Mia P. Manansala: Homicide and Halo-Halo

This charming second novel in Mia Manasala’s standout new series is as delectable as the first.  Instead of being set in the main character, Lila’s, aunt’s restaurant, it’s set in the world of a small town beauty pageant.  Lila, a former winner turned business owner, is now a reluctant judge.  Manansala takes several typically cozy tropes and slightly tweaks them.  There’s a bit of a romantic triangle for Lila; there’s a new business she’s setting up with her two best friends, the Brew-Ha café; and then there’s the beauty pageant to provide a rich array of suspects for the eventual murder.

When the beauty pageant judges, contestants and as Lila refers to them, “momtestants,” are revealed it’s quickly obvious who will be killed.  There’s an especially reprehensible judge – one who seems to hit on the contestants – whose wealthy family has a lot of clout in town. He’s so nasty that it’s hardly a surprise when Lila and her cute dachshund discover his body on their morning run.  Lila’s friend Bernadette is quickly identified as a suspect, and that’s when Lila and her posse of aunts go into action.

This is all a fairly typical cozy set up but Manansala makes it special by injecting a few different ingredients into the mix.  One is simply the Filipino American food that plays almost a character role in the book.  I’ve never had the dessert described here, Halo-Halo, but it sounds delicious as does most of the other food, which almost jumps off the page as it’s described.  It’s a very rich aspect of the books so far.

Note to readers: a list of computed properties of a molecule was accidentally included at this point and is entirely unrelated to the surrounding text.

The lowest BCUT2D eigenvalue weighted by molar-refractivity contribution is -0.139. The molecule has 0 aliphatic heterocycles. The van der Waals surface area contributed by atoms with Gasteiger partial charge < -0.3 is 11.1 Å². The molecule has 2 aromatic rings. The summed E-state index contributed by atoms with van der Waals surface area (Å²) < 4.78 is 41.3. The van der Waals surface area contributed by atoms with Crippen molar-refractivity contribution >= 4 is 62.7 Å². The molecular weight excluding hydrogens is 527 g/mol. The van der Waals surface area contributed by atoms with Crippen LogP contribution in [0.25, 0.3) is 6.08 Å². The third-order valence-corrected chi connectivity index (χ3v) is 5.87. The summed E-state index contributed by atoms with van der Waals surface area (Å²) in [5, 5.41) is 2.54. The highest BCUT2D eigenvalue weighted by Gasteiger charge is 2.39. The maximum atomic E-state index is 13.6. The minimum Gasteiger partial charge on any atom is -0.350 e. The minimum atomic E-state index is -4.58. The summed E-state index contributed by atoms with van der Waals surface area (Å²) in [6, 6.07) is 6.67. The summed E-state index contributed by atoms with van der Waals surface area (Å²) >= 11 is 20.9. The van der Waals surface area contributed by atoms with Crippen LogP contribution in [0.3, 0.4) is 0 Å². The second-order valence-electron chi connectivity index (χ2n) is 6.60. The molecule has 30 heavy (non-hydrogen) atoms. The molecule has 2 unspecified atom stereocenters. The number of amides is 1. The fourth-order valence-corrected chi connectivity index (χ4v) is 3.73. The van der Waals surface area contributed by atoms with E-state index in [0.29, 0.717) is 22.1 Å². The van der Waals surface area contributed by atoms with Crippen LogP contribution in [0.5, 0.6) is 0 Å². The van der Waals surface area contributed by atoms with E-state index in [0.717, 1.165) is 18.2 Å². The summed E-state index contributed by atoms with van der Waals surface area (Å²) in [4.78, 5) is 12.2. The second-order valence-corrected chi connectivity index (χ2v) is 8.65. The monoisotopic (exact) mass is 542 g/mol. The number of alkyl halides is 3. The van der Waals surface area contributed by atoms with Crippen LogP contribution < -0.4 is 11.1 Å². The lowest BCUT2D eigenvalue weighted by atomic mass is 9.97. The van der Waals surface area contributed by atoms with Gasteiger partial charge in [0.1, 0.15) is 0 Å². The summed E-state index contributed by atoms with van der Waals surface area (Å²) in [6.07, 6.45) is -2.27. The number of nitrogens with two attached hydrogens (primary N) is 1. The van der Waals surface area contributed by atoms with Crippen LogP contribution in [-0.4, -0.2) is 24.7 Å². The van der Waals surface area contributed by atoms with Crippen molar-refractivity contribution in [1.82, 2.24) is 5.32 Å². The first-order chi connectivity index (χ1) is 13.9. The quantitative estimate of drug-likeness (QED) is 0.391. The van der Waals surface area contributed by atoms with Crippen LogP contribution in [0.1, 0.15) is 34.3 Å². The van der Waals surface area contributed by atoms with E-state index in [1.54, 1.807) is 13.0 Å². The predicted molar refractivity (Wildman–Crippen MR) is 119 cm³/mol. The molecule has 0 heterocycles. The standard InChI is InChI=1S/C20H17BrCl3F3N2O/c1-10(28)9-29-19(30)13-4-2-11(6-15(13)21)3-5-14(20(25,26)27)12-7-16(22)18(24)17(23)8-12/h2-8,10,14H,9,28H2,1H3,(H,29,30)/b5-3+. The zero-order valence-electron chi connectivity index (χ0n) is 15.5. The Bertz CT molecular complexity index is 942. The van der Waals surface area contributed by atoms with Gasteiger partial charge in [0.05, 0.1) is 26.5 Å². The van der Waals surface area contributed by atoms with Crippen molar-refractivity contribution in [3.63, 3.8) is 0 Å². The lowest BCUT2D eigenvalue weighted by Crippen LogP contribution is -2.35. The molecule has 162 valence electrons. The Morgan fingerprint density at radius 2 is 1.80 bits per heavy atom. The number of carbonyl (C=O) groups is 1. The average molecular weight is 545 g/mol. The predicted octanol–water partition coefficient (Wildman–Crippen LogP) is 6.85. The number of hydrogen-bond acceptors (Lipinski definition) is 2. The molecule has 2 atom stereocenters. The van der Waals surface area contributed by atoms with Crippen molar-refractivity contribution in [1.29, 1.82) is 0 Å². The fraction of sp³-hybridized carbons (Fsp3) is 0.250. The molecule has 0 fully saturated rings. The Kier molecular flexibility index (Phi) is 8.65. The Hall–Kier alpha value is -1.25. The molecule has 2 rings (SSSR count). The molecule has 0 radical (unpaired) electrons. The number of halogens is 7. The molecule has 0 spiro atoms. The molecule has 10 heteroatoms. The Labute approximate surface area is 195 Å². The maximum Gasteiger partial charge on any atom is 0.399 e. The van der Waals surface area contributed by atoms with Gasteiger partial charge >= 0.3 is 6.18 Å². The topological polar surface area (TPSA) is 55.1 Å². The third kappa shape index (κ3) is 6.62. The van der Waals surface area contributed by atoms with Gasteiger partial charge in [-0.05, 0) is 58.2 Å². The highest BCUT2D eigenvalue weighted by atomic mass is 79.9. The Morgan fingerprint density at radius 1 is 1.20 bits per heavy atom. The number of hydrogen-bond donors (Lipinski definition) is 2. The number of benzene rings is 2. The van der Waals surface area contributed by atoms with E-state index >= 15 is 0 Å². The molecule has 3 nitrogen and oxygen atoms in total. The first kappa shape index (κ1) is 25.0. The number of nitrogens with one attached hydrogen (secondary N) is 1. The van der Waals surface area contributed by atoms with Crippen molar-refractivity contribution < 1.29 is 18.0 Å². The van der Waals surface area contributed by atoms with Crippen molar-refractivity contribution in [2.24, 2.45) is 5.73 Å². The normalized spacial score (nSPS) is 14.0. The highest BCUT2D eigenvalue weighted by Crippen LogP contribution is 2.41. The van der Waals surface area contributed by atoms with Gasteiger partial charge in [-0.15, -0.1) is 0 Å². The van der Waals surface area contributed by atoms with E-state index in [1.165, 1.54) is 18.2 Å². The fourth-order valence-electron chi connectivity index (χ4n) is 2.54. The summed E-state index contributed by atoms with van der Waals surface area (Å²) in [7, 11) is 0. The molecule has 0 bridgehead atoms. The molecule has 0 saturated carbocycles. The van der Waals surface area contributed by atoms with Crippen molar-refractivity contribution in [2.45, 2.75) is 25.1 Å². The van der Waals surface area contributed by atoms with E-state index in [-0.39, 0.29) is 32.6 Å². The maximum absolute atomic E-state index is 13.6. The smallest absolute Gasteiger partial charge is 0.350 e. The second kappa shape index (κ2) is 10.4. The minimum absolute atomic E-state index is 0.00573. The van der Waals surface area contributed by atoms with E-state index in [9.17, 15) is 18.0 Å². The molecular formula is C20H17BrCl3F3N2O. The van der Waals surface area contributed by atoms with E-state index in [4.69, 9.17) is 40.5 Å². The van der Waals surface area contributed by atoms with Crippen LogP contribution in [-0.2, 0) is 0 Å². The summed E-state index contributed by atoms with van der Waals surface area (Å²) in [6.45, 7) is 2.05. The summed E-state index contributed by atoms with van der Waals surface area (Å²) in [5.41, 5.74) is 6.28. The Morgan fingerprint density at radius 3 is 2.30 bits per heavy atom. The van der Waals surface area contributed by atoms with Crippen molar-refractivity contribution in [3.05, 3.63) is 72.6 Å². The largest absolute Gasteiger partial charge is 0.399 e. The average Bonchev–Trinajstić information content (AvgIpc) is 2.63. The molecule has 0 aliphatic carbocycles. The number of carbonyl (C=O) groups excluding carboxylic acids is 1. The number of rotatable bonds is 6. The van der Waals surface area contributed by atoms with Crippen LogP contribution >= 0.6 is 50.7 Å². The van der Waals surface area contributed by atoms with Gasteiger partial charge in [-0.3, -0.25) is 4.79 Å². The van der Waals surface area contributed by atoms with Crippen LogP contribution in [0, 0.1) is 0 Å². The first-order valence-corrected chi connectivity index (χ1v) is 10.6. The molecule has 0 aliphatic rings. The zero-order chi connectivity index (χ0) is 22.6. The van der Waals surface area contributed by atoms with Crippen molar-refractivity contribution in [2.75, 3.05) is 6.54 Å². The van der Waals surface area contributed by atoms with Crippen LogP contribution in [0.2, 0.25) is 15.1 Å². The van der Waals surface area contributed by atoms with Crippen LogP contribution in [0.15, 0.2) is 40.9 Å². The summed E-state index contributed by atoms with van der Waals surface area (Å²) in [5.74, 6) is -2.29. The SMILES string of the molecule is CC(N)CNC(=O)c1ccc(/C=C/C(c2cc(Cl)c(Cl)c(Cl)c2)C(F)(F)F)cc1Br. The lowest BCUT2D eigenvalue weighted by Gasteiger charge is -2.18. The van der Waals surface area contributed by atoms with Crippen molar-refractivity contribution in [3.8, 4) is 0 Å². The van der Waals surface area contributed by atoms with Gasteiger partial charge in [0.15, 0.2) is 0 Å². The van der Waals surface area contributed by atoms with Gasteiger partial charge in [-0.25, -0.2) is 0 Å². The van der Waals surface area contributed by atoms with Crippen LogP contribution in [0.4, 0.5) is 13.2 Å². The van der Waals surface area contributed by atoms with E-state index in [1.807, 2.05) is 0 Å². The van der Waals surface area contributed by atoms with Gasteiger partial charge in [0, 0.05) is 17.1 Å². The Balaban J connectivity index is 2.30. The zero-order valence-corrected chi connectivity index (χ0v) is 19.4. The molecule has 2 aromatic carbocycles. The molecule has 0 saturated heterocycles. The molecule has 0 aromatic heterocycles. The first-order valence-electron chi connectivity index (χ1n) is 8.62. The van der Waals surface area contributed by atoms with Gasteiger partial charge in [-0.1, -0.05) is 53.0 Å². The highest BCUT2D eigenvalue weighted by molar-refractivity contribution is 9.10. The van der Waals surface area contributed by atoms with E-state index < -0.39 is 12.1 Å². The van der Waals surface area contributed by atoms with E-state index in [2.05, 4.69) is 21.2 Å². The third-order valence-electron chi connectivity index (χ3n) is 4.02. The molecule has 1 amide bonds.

The other aspect that isn’t so typical is Lila herself.  While it is typical to have a main character leave the big city and come back to her home town, as Lila did in book one, what’s not so typical is for her to be a woman of color, one whose experience as a woman of color is an integral part of her character.  The other twist is that Lila is suffering from PTSD due to events in the last book; because of events in this book, discovering the body, for one – the PTSD is getting harder for her to conceal and manage, and it’s an issue for her.

None of these things hang heavy over the plot, but they are a part of Lila’s character.  As she is a twenty something who has growing and learning to do – and hopefully a long character arc to be played out over many more books – it makes her growth journey an interesting and compelling one. It adds to the richness and nuance of the book as a whole.

That said this is a fun cozy plot – the beauty pageant is all you might hope for, with tears, achievement and back stage mom management – making the whole set up pretty delectable.  There’s also the bitter sister of the dead man and his oh so slick wife, both of whom are involved in the pageant.  Lila’s attitude toward the pageant is mixed – her mother was able to come to America on the strength of a beauty pageant in the Philippines and she was a winner herself, but she’s not so sure it’s a great outlet for the girls.

However, my favorite lights out moment in the book was not pageant related, but cooking related.  When one of Lila’s aunts serves her what she thinks of as “mommy’s chicken” telling her the recipe isn’t quite right, it sparks something in her in many ways.  It’s a turning point.  The moment has it all – tears, joy, memories, both good and bad – as they say on many cooking shows, it’s a “perfect bite.”  As is this wonderful book.